08 Now is a good time to experiment with the style of your letterforms. I made the 'T' lower case, which gave the option of having a Helvetica-like hooked bottom, or a straight, cross-shaped Futura-esque ending.
09 When you've established the structure, weight, proportion and some of the finer aspects, scan in your sketch and print it at a much larger scale so that you can finalise even the minutist details. Execute a final drawing in pencil, on tracing paper with the enlarged sketch underneath. Scan this in and bring it into Illustrator. There's no need to draw more than half your ambigram at this stage: when the vector art has been created it'll be copied, flipped and joined together to yield a completed, 100 per cent symmetrical, ambigram.
10 A situation like this, where there needs to be an opening at one end of an ambigram and a closing at the other, is very common. Aside from the capital 'A', there are several of these in the ACTION AFRICA logo seen here: in the lower case 'A', we expect an opening on the left and a closed right side, for example. We also expect the 'C' to be closed on the left and open on the right, and we think of 'I', 'O' and 'N' as separate letters, but 'R' as a single, united letter.
11 Here the central capital 'A' demonstrates one solution: a stroke ending in a pointy, flared style of tail that's reaching for a connection. It almost completes it, simultaneously leaving enough white space to ensure the impression of an opening. Another approach is simply to make the two pieces very, very close, but leaving a small space to separate them, as seen here in the 'ION'. This solution can seem quite artificial and is aesthetically unsatisfactory here, however. The flared terminal where the 'N' flirts with the 'O' is out of keeping with the rest of the forms in this ambigram.
12 The long flare in the previous version of the central 'A' is also foreign to the style of the rest of the lettering, so I minimised it - but didn't completely eliminate it - and reconnected the 'ON'. Serifs on the initial (and last) 'A' are necessary, because the bottom serif visually completes the back of the lower case 'A'. The other letters have all been sans serif, but I added serifs to the 'T', 'R' and 'I' to increase their family resemblance to the initial 'A'. At this point, the least satisfactory letter was the 'C': the top-to-bottom and left-to-right symmetries were much more characteristic of a stencilled 'O' than any kind of a 'C'.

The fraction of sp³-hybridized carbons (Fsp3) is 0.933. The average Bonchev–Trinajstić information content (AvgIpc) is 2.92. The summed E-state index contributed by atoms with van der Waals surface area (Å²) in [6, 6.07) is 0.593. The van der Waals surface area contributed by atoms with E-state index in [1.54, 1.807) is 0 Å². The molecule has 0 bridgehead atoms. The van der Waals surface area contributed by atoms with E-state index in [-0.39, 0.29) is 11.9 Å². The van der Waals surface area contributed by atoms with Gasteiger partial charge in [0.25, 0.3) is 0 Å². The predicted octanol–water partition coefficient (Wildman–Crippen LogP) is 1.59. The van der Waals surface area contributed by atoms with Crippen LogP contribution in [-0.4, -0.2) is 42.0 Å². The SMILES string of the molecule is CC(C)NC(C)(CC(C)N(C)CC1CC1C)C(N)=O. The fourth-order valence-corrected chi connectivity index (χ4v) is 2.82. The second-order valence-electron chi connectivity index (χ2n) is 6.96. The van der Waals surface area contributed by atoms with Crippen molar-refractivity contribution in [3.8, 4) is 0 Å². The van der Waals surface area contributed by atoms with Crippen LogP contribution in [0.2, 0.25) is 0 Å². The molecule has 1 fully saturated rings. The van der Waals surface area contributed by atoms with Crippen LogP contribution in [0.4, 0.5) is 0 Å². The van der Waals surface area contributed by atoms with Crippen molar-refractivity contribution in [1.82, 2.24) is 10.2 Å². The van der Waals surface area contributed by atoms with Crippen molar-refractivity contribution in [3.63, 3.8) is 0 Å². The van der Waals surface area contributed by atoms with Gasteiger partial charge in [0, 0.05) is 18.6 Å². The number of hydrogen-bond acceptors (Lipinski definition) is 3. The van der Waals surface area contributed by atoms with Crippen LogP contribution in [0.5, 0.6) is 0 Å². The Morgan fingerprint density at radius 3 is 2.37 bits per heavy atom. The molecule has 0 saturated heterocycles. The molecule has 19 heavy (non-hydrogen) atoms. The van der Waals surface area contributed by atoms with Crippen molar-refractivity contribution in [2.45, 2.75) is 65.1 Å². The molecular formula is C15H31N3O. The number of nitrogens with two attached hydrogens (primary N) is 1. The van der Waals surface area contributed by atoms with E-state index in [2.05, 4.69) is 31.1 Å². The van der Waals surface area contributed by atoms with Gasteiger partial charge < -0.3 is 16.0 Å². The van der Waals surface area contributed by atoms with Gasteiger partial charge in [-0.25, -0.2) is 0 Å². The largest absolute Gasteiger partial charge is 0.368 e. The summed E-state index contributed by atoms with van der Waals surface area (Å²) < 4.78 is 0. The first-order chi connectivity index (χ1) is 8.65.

13 Continue pushing at the stylistic details of the terminals. I found that slicing off the end of the upper right and lower left strokes of the 'C' at a 45-degree angle made the glyph much more 'C'-like. This also gave me a precedent - a reason to apply that same angle to several other strategic locations throughout. Here, the initial 'A' is now nearly closed at the lower right, while presenting a wide-open approach from the left (in sync with the direction we read) at the top. Adding those angles to the 'T' is less functional, but stylistically acceptable. Where the 'I' meets 'O' the angle allows an actual connection, and again, an open approach from the left. In the central 'A' and the 'F' that follows, the angles are again not functionally significant, but add a bit of left-to-right movement: the crossbars were more static earlier. While the 'I' and 'O' seem clearly distinct, the 'R' now looks entirely united. The ambigram has finally reached a stylistic unity.
14 There's now a kind of harshness - a choppy feel - to the logotype. It's time to choose your colours. I've brought in the traditional colour scheme of the pan-African flag: red, black and green. Using this trio of hues, I added a close-valued but highly-distinctive contour around the basic letters to provide a glow-like effect, which helps to soften the harsh edges.
15 The client was so charmed by the central cap 'A', and its resemblance to a traditional African warrior's shield, that he decided to use it as a more concise alternative version of the completed Action Africa ambigram logo.
Langdon pioneered the current ambigram phenomenon in the early 70s. His book Wordplay led to him creating ambigrams for Dan Brown's Angels & Demons; the character Robert Langdon is named after him.